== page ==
Will's Coffee House

John Dryden, Dramatist, Critic, Poet Laureate, and my ancestor, frequented a coffee house called Will's almost daily, where he would hold forth on sundry subjects with great wit and aplomb. Same deal here, only without the wit or aplomb.

Location: Large Midwestern City, Midwestern State, United States

I am a stranger in a sane land...

Sunday, January 01, 2006

New Years Day

--and frankly, do we care? Should we? I don't--it mostly means that I've got to remember to write a different year on my checks. I know it's pretentiously cliche' to remark that the demarcation of time is culturally specific and therefore objectively random and that one's life does not change between the 31st and the 1st and that treating a year as a contained unit in one's life is just as silly as treating a few notes in a symphony as significant to the whole and so on and so forth--yet I agree with all of this.

New Year's (kind of like my birthday, which follows hard upon) is a time that for a long while I've expected to be much more of an event and experience than it ever proves to be. The televised countdown (which in the age of satellite TV occurs at 9:00 here on the West Coast, which means that our own midnight seems repetitive and anti-climactic) just doesn't do anything for me, because you get to the scream "Happy New Year" and then...what? Well, if you're with someone appropriate, you kiss, and that's nice, but then...what? It's not as if the end of one year opens the floodgates for a slew of new experiences that were just being held back by those last few minutes of December. It's just another day (to quote the consistently underrated Oingo Boingo). Go to bed, wake up, and nothing's changed. (Unless you've had drunken New Year's Eve sex with a total stranger and no protection--then life might get real interesting real fast.)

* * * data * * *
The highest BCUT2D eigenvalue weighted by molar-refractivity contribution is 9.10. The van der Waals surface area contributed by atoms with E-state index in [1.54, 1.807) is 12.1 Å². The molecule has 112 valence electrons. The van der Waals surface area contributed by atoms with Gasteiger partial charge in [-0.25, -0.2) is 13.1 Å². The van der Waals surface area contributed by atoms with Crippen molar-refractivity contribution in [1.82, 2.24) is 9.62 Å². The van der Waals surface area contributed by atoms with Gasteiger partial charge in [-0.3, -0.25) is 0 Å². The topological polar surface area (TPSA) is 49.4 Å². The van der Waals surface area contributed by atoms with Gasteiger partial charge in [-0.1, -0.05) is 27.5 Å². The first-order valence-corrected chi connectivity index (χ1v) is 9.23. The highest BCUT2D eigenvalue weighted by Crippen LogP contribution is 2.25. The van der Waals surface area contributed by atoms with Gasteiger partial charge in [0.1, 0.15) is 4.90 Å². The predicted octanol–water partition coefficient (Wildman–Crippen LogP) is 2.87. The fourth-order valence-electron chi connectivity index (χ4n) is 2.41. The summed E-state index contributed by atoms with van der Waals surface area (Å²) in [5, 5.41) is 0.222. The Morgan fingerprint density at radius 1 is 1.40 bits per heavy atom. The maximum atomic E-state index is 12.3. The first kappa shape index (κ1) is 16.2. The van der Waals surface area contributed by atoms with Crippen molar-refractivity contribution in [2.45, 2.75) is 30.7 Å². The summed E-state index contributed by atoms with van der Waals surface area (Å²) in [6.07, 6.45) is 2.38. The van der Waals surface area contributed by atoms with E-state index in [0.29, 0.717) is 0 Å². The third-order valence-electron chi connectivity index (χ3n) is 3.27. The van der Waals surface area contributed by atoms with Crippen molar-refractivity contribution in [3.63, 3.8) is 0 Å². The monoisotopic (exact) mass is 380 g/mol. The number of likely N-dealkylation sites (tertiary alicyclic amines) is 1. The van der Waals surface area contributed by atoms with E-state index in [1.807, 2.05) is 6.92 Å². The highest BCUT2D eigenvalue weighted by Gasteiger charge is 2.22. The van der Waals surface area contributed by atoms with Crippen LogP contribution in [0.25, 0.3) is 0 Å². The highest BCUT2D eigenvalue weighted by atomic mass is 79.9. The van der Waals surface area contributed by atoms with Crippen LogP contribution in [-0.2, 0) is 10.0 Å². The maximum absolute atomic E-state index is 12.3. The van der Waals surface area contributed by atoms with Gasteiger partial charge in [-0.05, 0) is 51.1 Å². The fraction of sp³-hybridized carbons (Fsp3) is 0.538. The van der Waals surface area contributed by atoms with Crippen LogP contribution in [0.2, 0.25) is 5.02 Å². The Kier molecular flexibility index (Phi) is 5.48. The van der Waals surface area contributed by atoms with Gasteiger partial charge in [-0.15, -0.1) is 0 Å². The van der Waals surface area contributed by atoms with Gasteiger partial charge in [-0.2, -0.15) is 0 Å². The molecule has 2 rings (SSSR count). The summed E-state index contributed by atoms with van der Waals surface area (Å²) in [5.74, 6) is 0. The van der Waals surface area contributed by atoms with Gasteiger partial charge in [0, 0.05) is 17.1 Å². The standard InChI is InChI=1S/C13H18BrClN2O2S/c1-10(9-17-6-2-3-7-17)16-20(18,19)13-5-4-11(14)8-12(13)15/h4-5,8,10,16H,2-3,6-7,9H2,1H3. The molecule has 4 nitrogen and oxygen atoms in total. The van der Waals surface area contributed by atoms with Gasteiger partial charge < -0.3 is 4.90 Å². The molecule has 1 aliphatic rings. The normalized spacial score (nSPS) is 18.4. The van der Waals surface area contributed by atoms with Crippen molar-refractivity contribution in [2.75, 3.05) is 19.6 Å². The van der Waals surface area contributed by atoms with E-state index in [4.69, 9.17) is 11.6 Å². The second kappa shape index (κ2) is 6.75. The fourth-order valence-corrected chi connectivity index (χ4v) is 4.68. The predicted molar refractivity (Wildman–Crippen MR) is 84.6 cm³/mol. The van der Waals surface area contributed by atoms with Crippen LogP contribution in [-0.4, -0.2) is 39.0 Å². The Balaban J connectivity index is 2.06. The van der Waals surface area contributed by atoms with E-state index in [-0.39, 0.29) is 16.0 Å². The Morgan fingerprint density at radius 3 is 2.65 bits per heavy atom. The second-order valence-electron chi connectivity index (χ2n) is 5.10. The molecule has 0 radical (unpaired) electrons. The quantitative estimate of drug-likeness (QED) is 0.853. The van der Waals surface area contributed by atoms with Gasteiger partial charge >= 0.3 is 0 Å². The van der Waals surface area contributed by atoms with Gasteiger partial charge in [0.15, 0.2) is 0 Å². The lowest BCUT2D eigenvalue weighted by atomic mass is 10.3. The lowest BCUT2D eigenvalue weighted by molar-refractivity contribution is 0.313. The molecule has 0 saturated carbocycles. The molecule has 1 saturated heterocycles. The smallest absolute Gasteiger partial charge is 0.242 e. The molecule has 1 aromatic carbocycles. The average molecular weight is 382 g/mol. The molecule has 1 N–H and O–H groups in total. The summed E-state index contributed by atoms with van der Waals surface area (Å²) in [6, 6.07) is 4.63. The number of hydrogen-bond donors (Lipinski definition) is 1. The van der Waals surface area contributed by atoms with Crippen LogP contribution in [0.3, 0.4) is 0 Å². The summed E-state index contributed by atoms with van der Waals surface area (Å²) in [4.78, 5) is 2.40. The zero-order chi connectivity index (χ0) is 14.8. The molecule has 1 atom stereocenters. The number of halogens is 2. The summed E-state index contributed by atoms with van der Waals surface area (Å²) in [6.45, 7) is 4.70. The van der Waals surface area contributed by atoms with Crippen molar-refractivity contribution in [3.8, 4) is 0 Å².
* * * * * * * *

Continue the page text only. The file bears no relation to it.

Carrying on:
I suppose what redeems it as a holiday is the fact that--I think instinctively--it's a holiday that marks the shift from the Family Oriented shenanigans of Christmas (or Hannukah, or what have you) to shenanigans based around Friends. Because, having spent New Year's with both, I rather think that New Year's was meant to be spent with Friends--with peers, rather than parents (or children.) There might be something to the idea of a moment to pause with those of your own time of life--to look around at the faces of your second, voluntary family--and be aware of the journey you're on, and that it's the presence of each other that makes that journey worthwhile most of the time.

Didn't have that experience this year, needless to say--but not having it this year made me realize this--so maybe next year, I'll remember, and be less of a snarky jerk about the holiday.

Yeah, I know, probably not. You know how New Year's resolutions always turn out.


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